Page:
Author: Meghan Bartels
Image Attribution: NASA / Neil A. Armstrong
Description: Buzz Aldrin salutes the U.S flag on the Moon
To throw things away is human.
Three golf balls. A family photo. Large pieces of scientific equipment. A tiny statue. Bags and bags of human waste of one flavor or another. And of course, American flags. It's all among the stuff that the dozen astronauts who walked on the moon between 1969 and 1972 left behind.
Nearly half a century later, the motley collections are still there, although it's unlikely time has been kind to the objects scattered across the six landing sites. Some of the objects were deeply meaningful, sent to the moon expressly to be left there. But pragmatism in part guided the decision to leave terrestrial material behind: The more stuff the astronauts discarded, the logic went, the more weight they freed up for bringing moon rocks back to Earth.
"There is debris, there's symbolic artifacts that didn't have to be left there, there's some just amazing scientific stuff," Beth O'Leary, an archaeologist and anthropologist focused on space at New Mexico State University, told Space.com. And there are some mysteries, too. "You would think that NASA has a complete inventory — they send up things, they come back and they count them all and everybody knows what's there and what's not there — and that's not necessarily true."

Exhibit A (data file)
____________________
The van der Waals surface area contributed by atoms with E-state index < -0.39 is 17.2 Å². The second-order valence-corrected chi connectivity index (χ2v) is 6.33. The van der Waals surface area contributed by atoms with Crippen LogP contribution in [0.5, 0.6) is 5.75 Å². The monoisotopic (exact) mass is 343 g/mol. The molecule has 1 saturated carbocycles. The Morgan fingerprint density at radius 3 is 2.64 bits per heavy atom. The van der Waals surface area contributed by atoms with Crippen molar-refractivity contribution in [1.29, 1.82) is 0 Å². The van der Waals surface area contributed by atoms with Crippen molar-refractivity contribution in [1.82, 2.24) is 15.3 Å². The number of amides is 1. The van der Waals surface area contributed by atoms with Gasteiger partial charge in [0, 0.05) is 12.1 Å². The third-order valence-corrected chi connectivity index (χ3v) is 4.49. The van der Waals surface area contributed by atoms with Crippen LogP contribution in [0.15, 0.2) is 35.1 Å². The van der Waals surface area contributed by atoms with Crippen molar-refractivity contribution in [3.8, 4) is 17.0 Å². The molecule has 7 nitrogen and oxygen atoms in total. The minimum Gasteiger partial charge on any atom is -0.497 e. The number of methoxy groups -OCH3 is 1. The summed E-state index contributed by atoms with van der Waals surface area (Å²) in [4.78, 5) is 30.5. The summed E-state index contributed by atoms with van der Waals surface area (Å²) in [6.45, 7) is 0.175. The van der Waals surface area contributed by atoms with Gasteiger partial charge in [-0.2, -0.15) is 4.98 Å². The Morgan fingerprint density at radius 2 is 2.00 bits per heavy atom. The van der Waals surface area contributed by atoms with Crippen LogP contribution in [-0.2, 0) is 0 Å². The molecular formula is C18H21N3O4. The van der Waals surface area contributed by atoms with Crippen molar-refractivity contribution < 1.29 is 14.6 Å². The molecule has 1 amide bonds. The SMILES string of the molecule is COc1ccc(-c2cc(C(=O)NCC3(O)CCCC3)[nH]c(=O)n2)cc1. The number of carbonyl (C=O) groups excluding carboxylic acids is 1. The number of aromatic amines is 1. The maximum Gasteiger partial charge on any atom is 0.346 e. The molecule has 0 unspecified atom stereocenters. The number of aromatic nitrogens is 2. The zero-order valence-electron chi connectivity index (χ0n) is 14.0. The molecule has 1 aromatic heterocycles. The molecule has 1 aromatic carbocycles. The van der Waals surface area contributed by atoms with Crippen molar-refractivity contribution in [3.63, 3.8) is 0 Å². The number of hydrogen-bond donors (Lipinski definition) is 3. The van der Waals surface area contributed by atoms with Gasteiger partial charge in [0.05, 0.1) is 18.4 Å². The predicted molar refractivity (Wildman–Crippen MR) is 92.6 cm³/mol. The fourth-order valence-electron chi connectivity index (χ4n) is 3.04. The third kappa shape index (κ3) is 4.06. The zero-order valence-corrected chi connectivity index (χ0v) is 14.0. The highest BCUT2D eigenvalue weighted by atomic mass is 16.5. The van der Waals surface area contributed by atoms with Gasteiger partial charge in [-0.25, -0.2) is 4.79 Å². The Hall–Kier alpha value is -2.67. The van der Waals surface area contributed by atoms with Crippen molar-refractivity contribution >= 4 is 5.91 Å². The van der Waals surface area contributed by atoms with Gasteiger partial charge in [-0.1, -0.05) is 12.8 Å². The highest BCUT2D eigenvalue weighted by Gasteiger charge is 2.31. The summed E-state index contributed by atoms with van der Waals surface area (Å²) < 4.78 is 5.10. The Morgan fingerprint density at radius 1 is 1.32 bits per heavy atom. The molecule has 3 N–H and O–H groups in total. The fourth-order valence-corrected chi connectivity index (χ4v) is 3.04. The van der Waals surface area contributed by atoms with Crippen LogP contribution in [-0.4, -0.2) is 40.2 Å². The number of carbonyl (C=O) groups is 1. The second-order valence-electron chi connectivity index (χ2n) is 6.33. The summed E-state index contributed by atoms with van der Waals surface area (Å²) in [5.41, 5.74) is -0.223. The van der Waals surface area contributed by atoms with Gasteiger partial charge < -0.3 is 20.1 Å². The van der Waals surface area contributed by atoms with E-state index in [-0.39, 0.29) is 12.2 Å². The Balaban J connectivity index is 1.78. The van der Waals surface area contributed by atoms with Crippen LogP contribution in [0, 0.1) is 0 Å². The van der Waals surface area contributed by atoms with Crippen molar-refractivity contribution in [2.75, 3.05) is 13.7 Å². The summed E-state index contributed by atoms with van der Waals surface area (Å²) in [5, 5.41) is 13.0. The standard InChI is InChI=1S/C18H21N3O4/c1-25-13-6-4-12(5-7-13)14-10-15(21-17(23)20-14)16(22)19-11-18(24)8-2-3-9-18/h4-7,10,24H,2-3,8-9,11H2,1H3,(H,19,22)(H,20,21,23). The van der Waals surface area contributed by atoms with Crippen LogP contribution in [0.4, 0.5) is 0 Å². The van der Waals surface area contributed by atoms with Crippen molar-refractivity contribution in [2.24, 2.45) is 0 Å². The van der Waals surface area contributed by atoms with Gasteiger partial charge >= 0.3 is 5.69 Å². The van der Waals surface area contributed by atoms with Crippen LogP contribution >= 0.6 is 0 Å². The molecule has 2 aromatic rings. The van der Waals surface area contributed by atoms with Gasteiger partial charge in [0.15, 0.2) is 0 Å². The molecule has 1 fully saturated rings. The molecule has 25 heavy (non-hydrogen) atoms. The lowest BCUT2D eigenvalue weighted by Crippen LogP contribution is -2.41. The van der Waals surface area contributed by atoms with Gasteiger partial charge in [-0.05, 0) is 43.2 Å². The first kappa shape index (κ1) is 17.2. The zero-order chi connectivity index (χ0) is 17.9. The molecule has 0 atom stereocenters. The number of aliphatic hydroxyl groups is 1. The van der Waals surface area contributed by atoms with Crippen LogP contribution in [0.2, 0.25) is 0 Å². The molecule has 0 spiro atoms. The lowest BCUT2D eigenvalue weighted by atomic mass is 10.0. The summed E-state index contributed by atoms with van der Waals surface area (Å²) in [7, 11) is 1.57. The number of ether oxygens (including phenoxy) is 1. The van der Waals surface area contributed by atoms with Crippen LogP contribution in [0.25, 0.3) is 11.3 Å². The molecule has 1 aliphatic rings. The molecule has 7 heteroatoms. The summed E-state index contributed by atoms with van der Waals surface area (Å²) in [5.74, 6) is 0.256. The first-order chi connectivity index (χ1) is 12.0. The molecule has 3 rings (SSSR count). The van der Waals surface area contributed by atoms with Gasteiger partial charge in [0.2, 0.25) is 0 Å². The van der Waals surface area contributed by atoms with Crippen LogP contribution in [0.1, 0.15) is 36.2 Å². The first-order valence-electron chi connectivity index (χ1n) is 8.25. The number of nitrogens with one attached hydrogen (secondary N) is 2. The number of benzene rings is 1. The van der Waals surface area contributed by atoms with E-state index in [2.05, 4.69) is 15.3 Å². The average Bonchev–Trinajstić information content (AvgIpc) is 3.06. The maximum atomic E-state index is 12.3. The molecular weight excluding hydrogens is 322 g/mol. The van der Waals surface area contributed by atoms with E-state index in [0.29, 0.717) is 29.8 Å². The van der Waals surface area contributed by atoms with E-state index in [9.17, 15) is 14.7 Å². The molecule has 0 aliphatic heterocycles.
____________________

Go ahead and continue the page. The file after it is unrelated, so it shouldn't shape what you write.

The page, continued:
O'Leary should know: she is one of a team who worked to compile all the objects left behind by astronauts Neil Armstrong and Buzz Aldrin during the Apollo 11 landing. All told, the group identified an eclectic list of 106 objects, plus the footprints marking Armstrong and Aldrin's steps.
The largest items, at the Apollo 11 site and its successors, were at the scientific and engineering heart of the program. Each site boasts the descent stage of its lunar module, for example, which served as a launch pad for the astronauts heading home. Scientific experiments are also scattered across each landing site: seismometers to hunt moonquakes and retroreflector mirrors to pinpoint the distance from Earth to moon, plus smaller apparatuses as well.
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